Different food businesses need different licenses.
While this may seem obvious, a closer look to the food license regulation will tell us that understanding which license is right for our business model can be a little more complicated…
Production, sale and food service
From legal perspective, food operations are classified into food production and food operation (which in its turn includes food sale and food service).
Food production concerns food factories, and refers to 32 sub-categories, each one regulated by specific regulations and standards.
Food operation license applies instead to both restaurants and food sellers; such license exists since 2015, and replaces the former food distribution license and food catering license. For this reasons, the new food operation license includes a great number of subcategories and is applicable to a great variety of business models.
- Food operation license in fact covers:
- Food sellers;
- Food service operators, providing ready-to-eat food made on site to consumers;
- Canteens serving food to internal staff/members of a specific unit (company, school, government office, etc..).
Each of these three main categories has various sub-categories: for instance, food sellers include supermarkets, stores, stalls-at-market, automatic machine vendors, etc..; food service operators include restaurants (extra-large, large, medium and small), drink shops, dessert station, central kitchen, sellers of made-on-site food, etc..
Each food license – whether for sale, food service or canteen – is then granted with referral to specific categories of products. For instance, food sale usually refers to either pre-packaged food products or bulk products (i.e. products sold by their weight, without being prepackaged in advance); sale of health food and special dietary or medical purpose foods requires a specific license as well. Main subcategories for food service usually refer to hot food (i.e. restaurants serving cooked food), cold food, pastry, uncooked food, drinks.
Finally, not all food products are available for any licenses: for example, centralized kitchen are only allowed to prepare food on a specific “white” list (which does not include, for example, raw meat or raw seafood, sushi, cold cakes, etc..).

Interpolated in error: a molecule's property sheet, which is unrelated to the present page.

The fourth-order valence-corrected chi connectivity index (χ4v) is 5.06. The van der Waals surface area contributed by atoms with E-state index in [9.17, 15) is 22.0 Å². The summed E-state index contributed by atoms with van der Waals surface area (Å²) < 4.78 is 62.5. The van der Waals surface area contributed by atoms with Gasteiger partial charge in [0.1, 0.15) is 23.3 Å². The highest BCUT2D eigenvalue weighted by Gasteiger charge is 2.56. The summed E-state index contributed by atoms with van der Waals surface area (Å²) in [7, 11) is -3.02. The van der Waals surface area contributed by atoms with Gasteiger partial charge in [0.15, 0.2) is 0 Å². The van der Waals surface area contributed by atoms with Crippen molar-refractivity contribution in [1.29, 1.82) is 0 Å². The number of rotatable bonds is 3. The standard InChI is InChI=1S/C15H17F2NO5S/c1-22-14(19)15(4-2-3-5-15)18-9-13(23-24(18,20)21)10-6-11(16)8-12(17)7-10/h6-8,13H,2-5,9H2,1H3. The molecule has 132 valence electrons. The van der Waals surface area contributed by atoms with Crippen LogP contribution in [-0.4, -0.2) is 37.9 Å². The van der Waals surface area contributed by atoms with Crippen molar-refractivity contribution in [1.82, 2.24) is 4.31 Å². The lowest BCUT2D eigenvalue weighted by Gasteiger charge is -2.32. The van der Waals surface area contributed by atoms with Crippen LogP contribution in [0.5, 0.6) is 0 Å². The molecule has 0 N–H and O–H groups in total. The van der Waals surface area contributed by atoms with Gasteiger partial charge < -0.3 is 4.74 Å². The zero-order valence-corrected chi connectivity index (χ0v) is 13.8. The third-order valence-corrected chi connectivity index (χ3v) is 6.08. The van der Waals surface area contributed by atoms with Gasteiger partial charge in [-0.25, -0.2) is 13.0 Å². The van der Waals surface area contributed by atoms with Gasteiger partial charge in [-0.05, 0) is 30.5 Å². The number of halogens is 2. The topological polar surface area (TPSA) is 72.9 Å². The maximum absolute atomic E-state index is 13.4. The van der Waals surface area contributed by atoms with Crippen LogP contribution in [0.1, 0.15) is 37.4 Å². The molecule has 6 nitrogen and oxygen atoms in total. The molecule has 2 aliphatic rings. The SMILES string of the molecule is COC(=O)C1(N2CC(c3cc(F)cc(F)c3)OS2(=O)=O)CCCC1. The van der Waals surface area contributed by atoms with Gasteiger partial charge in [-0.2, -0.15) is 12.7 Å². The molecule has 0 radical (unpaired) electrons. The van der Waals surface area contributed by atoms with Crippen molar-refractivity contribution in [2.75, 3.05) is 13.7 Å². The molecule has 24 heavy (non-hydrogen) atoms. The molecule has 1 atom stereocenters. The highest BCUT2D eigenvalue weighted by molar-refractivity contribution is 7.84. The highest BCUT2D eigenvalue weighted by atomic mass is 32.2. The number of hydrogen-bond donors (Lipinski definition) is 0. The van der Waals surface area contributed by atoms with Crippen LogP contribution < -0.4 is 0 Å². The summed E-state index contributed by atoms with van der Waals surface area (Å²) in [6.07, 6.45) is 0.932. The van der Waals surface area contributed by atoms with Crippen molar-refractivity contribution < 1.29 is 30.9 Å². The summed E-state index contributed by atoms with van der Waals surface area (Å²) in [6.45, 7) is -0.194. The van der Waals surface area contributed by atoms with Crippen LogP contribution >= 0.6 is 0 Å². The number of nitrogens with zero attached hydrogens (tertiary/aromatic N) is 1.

Cooking food and selling it: does it imply production license?
Food businesses that cook on-site, provide consumers with ready-to-eat products but do not provide space for consumption in their retail store belong to the category of the onsite-made-and-sold food (现制现售). This is actually something in-between food sale and catering, and in fact – depending on which specific food are going to be served through this model – this specific category can be available to only sellers or caterers, or to both.
Similar to centralized kitchen, also onsite-made-and-sold food is only allowed for specific food products on a positive list.
Who can I legally sell to?
This mainly depends on the business scope as defined on the business license, which shall be duly reflected on the food operation (or production) license.
On principle, food service operators can only serve customers ordering food at the store or online, while food sellers can enjoy a wider range of operations: retailers are allowed to sell to end-users (restaurants, consumers coming at the store or ordering online – if online sale is mentioned on the license); wholesalers can also supply other traders (such as other wholesalers, or retailers).
Despite the very high number of definitions provided in the applicable regulations (somewhat unusual for Chinese regulations), some key points are still not explicitly defined in the law – for example, the exact boundaries between food production (食品生产) and food cooking-and-selling (食品制售), or between light/preliminary process of edible agricultural products and/or bulk food and production or cooking. As always in China, regulation knowledge, experience accumulated in previous similar cases and a good dialogue with in-charge authorities are necessary ingredients to get the most realistic full picture.
From a general overview of the regulation, the most interesting part – in our opinion – is that the great number of categories and sub-categories that these food licenses are articulated into (all in all, we counted around 150 of those!) allows an amazing flexibility to match – as much as possible – any possible business model.
Just to make a very basic example, a same product (such as pizza) can be sold under a food selling license (for example, pre-packaged frozen pizzas sold in supermarkets), under a restaurant catering license (for examples, a traditional pizzeria, cooking the pizza onsite and providing tables to consumers for consumption), under an onsite-made-and-sold food depending (if pizza is made onsite but there are no tables/spaces for consumers to eat it), or even in a retail location gathering all these licenses.